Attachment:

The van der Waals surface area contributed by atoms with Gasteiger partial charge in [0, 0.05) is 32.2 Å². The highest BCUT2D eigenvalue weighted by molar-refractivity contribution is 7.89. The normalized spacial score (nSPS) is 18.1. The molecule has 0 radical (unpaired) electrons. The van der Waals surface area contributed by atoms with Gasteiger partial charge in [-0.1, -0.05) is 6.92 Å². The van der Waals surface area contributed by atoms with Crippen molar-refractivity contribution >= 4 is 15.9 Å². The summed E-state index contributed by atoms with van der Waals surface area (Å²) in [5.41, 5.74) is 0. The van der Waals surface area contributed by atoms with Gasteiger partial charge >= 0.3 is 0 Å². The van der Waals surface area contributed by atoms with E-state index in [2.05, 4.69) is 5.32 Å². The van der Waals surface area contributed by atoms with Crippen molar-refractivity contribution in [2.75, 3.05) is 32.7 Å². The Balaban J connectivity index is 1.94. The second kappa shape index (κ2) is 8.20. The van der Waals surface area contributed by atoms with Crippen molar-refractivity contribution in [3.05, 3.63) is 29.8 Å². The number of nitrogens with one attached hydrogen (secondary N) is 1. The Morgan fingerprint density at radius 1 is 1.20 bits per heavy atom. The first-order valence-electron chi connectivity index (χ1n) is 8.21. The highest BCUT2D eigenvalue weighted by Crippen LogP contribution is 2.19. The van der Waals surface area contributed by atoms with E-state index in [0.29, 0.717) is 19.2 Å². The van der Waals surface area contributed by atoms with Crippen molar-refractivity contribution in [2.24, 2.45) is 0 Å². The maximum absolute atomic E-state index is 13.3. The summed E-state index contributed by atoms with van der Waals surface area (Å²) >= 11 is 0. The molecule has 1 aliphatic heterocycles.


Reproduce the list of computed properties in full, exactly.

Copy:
The van der Waals surface area contributed by atoms with Gasteiger partial charge in [0, 0.05) is 32.2 Å². The highest BCUT2D eigenvalue weighted by molar-refractivity contribution is 7.89. The normalized spacial score (nSPS) is 18.1. The molecule has 0 radical (unpaired) electrons. The van der Waals surface area contributed by atoms with Gasteiger partial charge in [-0.1, -0.05) is 6.92 Å². The van der Waals surface area contributed by atoms with Crippen molar-refractivity contribution >= 4 is 15.9 Å². The summed E-state index contributed by atoms with van der Waals surface area (Å²) in [5.41, 5.74) is 0. The van der Waals surface area contributed by atoms with Gasteiger partial charge >= 0.3 is 0 Å². The van der Waals surface area contributed by atoms with E-state index in [2.05, 4.69) is 5.32 Å². The van der Waals surface area contributed by atoms with Crippen molar-refractivity contribution in [2.75, 3.05) is 32.7 Å². The Balaban J connectivity index is 1.94. The second kappa shape index (κ2) is 8.20. The van der Waals surface area contributed by atoms with Crippen molar-refractivity contribution in [3.05, 3.63) is 29.8 Å². The number of nitrogens with one attached hydrogen (secondary N) is 1. The Morgan fingerprint density at radius 1 is 1.20 bits per heavy atom. The first-order valence-electron chi connectivity index (χ1n) is 8.21. The highest BCUT2D eigenvalue weighted by Crippen LogP contribution is 2.19. The van der Waals surface area contributed by atoms with E-state index in [0.29, 0.717) is 19.2 Å². The van der Waals surface area contributed by atoms with Crippen molar-refractivity contribution in [2.24, 2.45) is 0 Å². The maximum absolute atomic E-state index is 13.3. The summed E-state index contributed by atoms with van der Waals surface area (Å²) >= 11 is 0. The molecule has 1 aliphatic heterocycles.